Lessons Learned from Hurricane Sandy: My ‘Aha!’ Moments in the Storm

As our friends, neighbors, and our business continue to deal with the aftermath of Hurricane Sandy and do all that we can assist recovery, it occurs to me that, in the midst of the devastation and frustration, Hurricane Sandy has given me valuable insights for the future.

Here I share them with you and I invite you to share some of your experiences too.

  • Power is King!

Our society is so dependent on electronic devices that the need to recharge feels like the need to eat.  If there was a choice, I think that some might forgo a meal or two in order to recharge their laptops, phones, or mobile devices.

  • Technology is an Integral Part of Everyday Life

While at one time, only geeks were tech savvy, now a large percentage of the population young and old depends on smart phones, e-mail, texting, and online tools to communicate.

If you had a phone line from the phone company and a wired phone, the loss of power wouldn’t have prevented communication, but who uses that old-fashioned technology anymore?

  • A Strong Team Saves the Day

In the wake of the storm I was truly impressed by the Control Concepts Team.  Despite their own personal struggles (we all live in areas of New Jersey that were impacted by the storm) everyone banded together to do everything possible to reach out to customers and meet needs flexibly and generously.

Our staff gave out their personal emails and maintained contact with our customers from where ever they were trying to piece things together.  Knowing that my team is reliable, ready and willing to do all that they can in the face of adversity gave me the confidence to get through the storm and plan for the future.

  • Social Media Investment Pays Off

The strength of social media for business and personal communication was never as apparent as it was when Hurricane Sandy hit and in the days that followed.  Twitter was an excellent, real time source for updates about everything from power restoration schedules to the availability of gas and the length of lines at stations.  If you have access to your devices for a limited time only you don’t want to have to spend that time searching or waiting for pages to load.  Twitter, and the communities that form there, help you feel connected to resources and support.

The same is true for business.  Twitter and Facebook become tools to reach out to clients in the spaces where they are communicating and seeking information in emergencies and in the days that follow.  And remotely accessible email tools connect you to your customers and colleagues when you are forced to be away from your office.

In circumstances like Hurricane Sandy, it becomes clear that the investment in social media does pay off, not just from a sales or marketing perspective but from a customer service and daily operations perspective.

  • Be Prepared and Have a Backup Plan

I feel like I’m always thinking about “what if” scenarios, but this one got me.  Flashlights, candles, battery radios are one thing, but who would have thought that we would be worrying about running out of gas, not having enough clean clothes, having no way to stay warm, not being able to get coffee?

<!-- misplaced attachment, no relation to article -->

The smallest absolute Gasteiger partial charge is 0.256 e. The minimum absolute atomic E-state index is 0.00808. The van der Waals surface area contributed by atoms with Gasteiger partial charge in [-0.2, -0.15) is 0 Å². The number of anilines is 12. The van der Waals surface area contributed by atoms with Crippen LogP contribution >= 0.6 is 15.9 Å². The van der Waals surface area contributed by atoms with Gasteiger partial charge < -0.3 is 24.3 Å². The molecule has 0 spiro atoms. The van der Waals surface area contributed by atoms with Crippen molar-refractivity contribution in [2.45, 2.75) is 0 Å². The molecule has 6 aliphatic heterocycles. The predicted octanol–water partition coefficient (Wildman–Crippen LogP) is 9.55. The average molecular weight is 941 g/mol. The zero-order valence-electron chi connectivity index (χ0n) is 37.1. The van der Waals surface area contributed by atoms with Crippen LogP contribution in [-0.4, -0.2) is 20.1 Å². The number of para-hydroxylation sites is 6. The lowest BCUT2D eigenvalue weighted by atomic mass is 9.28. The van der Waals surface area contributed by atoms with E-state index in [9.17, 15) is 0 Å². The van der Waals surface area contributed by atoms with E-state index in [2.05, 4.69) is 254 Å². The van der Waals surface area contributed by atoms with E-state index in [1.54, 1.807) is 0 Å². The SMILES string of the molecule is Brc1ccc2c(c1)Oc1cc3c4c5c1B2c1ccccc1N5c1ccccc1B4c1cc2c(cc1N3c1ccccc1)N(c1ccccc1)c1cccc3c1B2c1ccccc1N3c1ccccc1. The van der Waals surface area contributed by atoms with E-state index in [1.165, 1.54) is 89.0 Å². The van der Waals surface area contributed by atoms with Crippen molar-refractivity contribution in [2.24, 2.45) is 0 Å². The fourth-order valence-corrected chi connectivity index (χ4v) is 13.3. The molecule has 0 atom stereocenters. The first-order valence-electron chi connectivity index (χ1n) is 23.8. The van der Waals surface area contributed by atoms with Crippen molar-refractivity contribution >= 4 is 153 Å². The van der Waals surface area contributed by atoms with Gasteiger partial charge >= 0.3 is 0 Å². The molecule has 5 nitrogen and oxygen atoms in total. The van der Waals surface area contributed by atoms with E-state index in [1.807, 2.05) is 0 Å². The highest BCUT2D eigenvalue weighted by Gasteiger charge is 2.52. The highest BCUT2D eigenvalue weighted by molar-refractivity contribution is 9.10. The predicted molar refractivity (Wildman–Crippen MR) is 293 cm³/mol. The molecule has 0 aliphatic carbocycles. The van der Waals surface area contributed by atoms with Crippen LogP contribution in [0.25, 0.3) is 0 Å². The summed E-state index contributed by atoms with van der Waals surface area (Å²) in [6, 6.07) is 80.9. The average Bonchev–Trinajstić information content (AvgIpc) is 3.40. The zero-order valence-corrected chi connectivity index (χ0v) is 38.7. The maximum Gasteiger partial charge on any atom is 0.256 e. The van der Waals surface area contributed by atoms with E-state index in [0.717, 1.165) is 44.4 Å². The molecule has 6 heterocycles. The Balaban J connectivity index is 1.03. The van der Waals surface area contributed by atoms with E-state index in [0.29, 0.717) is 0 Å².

• Escape the Routine

The absence of power (I was out for ten days) helped me to take a step back and look my daily routine and re-evaluate what I take for granted and what I can do differently.  Simple things like changing the way you get ready in the morning, what you eat for breakfast, or the route you take to work can lead to more efficiency, less stress, or a more enjoyable experience.

Being forced to do something differently from the way you are used to opens your mind to new ways of thinking and new possibilities.

  • Care and Consideration Lead to Successful Relationships

When faced with adversity, I found that people tend to treat others the way that they would want to be treated resulting in more generosity, less tension, and more patience.

Neighbors sharing their power sources, customers showing understanding about delays in response or delivery, and employees going the extra mile for the company. If we keep this same mentality of generosity and mutual support, we would see more productivity, higher efficiency, less cost, and happier people.

  • Invest in The Cloud; The Value of Virtual Work

After being displaced from our office and disconnected from our network, the value of being able to “go mobile” or work remotely was magnified.  As a result of the storm, I gained a new appreciation for The Cloud and the value that it can provide for a business.  Although power and an internet connection should not be taken for granted, they are all it takes to keep a business like ours running virtually if we are able to leverage the cloud properly.

Since the storm, we have committed to making the switch to The Cloud and plan to do so as a commitment to our customers and an investment in the sustainability of our business.

What lessons did Hurricane Sandy teach you for your business?